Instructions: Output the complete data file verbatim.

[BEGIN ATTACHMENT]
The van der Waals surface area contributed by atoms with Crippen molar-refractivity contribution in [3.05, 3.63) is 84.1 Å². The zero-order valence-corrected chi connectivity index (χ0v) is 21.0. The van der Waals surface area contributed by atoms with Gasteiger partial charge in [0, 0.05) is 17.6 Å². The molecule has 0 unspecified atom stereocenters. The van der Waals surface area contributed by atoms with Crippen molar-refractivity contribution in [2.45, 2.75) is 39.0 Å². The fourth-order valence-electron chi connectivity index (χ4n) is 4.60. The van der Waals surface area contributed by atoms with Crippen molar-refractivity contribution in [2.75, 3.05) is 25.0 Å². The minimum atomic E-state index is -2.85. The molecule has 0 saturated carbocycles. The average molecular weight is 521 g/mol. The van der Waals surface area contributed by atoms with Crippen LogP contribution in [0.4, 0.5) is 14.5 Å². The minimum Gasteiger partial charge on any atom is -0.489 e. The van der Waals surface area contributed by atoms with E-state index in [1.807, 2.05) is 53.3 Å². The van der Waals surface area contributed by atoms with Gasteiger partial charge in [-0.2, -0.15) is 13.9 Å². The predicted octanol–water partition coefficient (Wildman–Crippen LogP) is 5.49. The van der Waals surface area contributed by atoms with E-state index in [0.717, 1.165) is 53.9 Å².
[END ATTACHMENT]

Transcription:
The van der Waals surface area contributed by atoms with Crippen molar-refractivity contribution in [3.05, 3.63) is 84.1 Å². The zero-order valence-corrected chi connectivity index (χ0v) is 21.0. The van der Waals surface area contributed by atoms with Gasteiger partial charge in [0, 0.05) is 17.6 Å². The molecule has 0 unspecified atom stereocenters. The van der Waals surface area contributed by atoms with Crippen molar-refractivity contribution in [2.45, 2.75) is 39.0 Å². The fourth-order valence-electron chi connectivity index (χ4n) is 4.60. The van der Waals surface area contributed by atoms with Crippen molar-refractivity contribution in [2.75, 3.05) is 25.0 Å². The minimum atomic E-state index is -2.85. The molecule has 0 saturated carbocycles. The average molecular weight is 521 g/mol. The van der Waals surface area contributed by atoms with Crippen LogP contribution in [0.4, 0.5) is 14.5 Å². The minimum Gasteiger partial charge on any atom is -0.489 e. The van der Waals surface area contributed by atoms with E-state index in [1.807, 2.05) is 53.3 Å². The van der Waals surface area contributed by atoms with Gasteiger partial charge in [-0.2, -0.15) is 13.9 Å². The predicted octanol–water partition coefficient (Wildman–Crippen LogP) is 5.49. The van der Waals surface area contributed by atoms with E-state index in [0.717, 1.165) is 53.9 Å².